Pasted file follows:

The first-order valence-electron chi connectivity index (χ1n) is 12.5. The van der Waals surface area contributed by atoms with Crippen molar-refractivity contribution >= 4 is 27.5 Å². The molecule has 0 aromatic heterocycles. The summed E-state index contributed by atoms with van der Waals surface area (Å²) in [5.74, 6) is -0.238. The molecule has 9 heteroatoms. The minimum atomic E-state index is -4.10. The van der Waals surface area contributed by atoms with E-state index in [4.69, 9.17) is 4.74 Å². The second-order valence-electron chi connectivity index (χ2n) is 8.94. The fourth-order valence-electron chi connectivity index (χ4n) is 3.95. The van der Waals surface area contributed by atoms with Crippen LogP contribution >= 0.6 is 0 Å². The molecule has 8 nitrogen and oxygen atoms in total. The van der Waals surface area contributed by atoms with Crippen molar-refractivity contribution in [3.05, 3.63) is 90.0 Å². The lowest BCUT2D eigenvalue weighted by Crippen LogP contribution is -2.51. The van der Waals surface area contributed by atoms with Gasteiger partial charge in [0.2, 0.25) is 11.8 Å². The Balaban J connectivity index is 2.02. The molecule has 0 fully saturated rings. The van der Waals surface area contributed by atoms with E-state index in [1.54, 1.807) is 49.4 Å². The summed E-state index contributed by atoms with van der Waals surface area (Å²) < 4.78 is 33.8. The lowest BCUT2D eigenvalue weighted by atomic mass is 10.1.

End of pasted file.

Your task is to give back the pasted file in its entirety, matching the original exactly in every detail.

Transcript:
The first-order valence-electron chi connectivity index (χ1n) is 12.5. The van der Waals surface area contributed by atoms with Crippen molar-refractivity contribution >= 4 is 27.5 Å². The molecule has 0 aromatic heterocycles. The summed E-state index contributed by atoms with van der Waals surface area (Å²) in [5.74, 6) is -0.238. The molecule has 9 heteroatoms. The minimum atomic E-state index is -4.10. The van der Waals surface area contributed by atoms with E-state index in [4.69, 9.17) is 4.74 Å². The second-order valence-electron chi connectivity index (χ2n) is 8.94. The fourth-order valence-electron chi connectivity index (χ4n) is 3.95. The van der Waals surface area contributed by atoms with Crippen LogP contribution >= 0.6 is 0 Å². The molecule has 8 nitrogen and oxygen atoms in total. The van der Waals surface area contributed by atoms with Crippen molar-refractivity contribution in [3.05, 3.63) is 90.0 Å². The lowest BCUT2D eigenvalue weighted by Crippen LogP contribution is -2.51. The van der Waals surface area contributed by atoms with Gasteiger partial charge in [0.2, 0.25) is 11.8 Å². The Balaban J connectivity index is 2.02. The molecule has 0 fully saturated rings. The van der Waals surface area contributed by atoms with E-state index in [1.54, 1.807) is 49.4 Å². The summed E-state index contributed by atoms with van der Waals surface area (Å²) < 4.78 is 33.8. The lowest BCUT2D eigenvalue weighted by atomic mass is 10.1.